September 08, 2021

Chairman Takano: “Congress’ and VA’s efforts to meaningfully reduce veteran suicide are moving in the right direction”

Press Contact

Jenni Geurink (202-819-4684)

WASHINGTON, D.C —Today, House Committee on Veterans’ Affairs Chairman Mark Takano (D-Calif.) made the following statement after the release of the Department of Veterans Affairs 2021 National Veteran Suicide Prevention Annual Report, which notably showed a decrease from 2018 to 2019 in veteran suicide deaths. Mental health resources are available for veterans who need them here.


“I’m so heartened by today’s data signaling that Congress’ and VA’s efforts to meaningfully reduce veteran suicide are moving in the right direction. 


“The report highlights a decrease of seven percent in the adjusted suicide rate for veterans in 2019—the largest decrease in a single-year observed since 2001. And it’s no surprise, because 2019 was the year that VA implemented a true public health model approach, with both community-based and clinically-based prevention strategies. It’s an approach that I directed my Committee to follow in our work to reduce veteran suicide, and it was the guiding force for my Veterans’ COMPACT Act that passed last year—today’s data show that this approach is working.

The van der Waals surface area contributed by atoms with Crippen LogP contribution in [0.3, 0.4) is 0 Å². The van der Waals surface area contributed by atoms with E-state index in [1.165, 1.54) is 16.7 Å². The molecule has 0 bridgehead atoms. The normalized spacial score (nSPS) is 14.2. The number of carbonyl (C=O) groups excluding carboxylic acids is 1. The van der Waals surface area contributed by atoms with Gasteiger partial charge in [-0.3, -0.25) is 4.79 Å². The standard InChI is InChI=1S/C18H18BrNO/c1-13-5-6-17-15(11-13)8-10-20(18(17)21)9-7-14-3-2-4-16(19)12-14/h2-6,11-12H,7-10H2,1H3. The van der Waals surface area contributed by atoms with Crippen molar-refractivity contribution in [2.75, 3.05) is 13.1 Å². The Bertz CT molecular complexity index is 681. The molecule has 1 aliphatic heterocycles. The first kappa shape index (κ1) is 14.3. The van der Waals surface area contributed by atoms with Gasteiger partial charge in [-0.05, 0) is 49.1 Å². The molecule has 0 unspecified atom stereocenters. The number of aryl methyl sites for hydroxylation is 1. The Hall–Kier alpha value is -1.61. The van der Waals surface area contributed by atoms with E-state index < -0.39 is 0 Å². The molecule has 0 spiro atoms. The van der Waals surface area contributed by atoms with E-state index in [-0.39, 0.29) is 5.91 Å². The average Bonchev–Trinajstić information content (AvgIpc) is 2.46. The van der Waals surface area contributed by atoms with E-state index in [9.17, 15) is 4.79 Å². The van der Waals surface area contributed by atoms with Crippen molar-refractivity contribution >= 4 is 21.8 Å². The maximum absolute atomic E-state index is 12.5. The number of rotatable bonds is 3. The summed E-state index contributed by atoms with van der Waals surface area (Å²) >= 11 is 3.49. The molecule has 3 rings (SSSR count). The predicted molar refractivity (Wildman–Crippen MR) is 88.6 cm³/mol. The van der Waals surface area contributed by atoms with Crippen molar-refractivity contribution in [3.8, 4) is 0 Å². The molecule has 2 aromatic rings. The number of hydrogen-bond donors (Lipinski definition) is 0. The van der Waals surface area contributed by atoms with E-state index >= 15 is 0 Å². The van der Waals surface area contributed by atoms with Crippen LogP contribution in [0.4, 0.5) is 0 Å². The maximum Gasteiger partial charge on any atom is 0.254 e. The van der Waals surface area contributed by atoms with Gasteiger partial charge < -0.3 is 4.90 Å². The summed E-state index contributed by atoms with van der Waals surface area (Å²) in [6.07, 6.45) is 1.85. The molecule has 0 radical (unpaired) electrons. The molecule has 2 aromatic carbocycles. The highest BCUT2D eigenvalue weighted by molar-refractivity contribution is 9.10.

“The data also reflected a double digit decrease of 13 percent to the one-year suicide rate for women veterans, the largest rate decrease for this group in 17 years. Our Committee has worked ceaselessly to increase outreach to some of our most at-risk veterans, including women, LGBTQ+, and Native veterans, and these data drive home the importance of providing resources and support to all of America’s veterans.


“While this is good news, there is still work to do. These statistics should remind us that our work should be guided by evidence-based approaches, and that we must continue to fight for expanded lethal means counseling for all veterans, cultural competency for community providers, and ways to support the transition from servicemember to veteran. 


“2020 and 2021 have been difficult for many who served and we still do not know how events in Afghanistan or the COVID-19 pandemic may affect our veterans in the months and years to come. Suicide is preventable, and while a public health approach is essential, we all have a role to play in reducing veteran suicide. It is critical that we continue to reach out to the servicemembers and veterans in our lives and not hesitate to seek help.”


If you or someone you know is having thoughts of suicide, contact the Veterans Crisis Line to receive free, confidential support and crisis intervention available 24 hours a day, 7 days a week, 365 days a year. Call 1-800-273-8255 and Press 1, text to 838255 or chat online at